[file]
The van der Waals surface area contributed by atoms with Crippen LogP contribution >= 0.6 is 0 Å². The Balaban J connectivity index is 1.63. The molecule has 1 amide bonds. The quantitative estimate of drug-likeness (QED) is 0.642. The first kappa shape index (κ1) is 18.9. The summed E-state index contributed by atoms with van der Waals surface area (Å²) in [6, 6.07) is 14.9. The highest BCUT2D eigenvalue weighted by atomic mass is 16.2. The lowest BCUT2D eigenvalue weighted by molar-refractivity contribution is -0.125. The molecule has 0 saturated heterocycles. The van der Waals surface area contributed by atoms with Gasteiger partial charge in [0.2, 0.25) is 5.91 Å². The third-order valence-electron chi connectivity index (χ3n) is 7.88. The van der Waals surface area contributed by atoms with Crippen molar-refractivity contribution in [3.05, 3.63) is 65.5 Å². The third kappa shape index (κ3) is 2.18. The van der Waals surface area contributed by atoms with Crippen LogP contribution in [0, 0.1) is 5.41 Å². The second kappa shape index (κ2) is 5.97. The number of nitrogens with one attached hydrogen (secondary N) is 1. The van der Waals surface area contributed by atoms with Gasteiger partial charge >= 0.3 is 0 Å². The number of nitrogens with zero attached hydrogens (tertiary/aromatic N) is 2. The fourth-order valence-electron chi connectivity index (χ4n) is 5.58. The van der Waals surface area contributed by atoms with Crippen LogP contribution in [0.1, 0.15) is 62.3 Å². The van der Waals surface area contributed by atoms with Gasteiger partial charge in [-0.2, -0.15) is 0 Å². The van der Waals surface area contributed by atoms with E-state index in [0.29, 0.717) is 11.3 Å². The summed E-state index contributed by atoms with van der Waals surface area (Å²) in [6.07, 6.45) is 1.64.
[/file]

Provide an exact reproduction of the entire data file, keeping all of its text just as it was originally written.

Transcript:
The van der Waals surface area contributed by atoms with Crippen LogP contribution >= 0.6 is 0 Å². The Balaban J connectivity index is 1.63. The molecule has 1 amide bonds. The quantitative estimate of drug-likeness (QED) is 0.642. The first kappa shape index (κ1) is 18.9. The summed E-state index contributed by atoms with van der Waals surface area (Å²) in [6, 6.07) is 14.9. The highest BCUT2D eigenvalue weighted by atomic mass is 16.2. The lowest BCUT2D eigenvalue weighted by molar-refractivity contribution is -0.125. The molecule has 0 saturated heterocycles. The van der Waals surface area contributed by atoms with Gasteiger partial charge in [0.2, 0.25) is 5.91 Å². The third-order valence-electron chi connectivity index (χ3n) is 7.88. The van der Waals surface area contributed by atoms with Crippen molar-refractivity contribution in [3.05, 3.63) is 65.5 Å². The third kappa shape index (κ3) is 2.18. The van der Waals surface area contributed by atoms with Crippen LogP contribution in [0, 0.1) is 5.41 Å². The second kappa shape index (κ2) is 5.97. The number of nitrogens with one attached hydrogen (secondary N) is 1. The van der Waals surface area contributed by atoms with Gasteiger partial charge >= 0.3 is 0 Å². The number of nitrogens with zero attached hydrogens (tertiary/aromatic N) is 2. The fourth-order valence-electron chi connectivity index (χ4n) is 5.58. The van der Waals surface area contributed by atoms with Crippen LogP contribution in [0.1, 0.15) is 62.3 Å². The van der Waals surface area contributed by atoms with Gasteiger partial charge in [-0.2, -0.15) is 0 Å². The van der Waals surface area contributed by atoms with E-state index in [0.29, 0.717) is 11.3 Å². The summed E-state index contributed by atoms with van der Waals surface area (Å²) in [6.07, 6.45) is 1.64.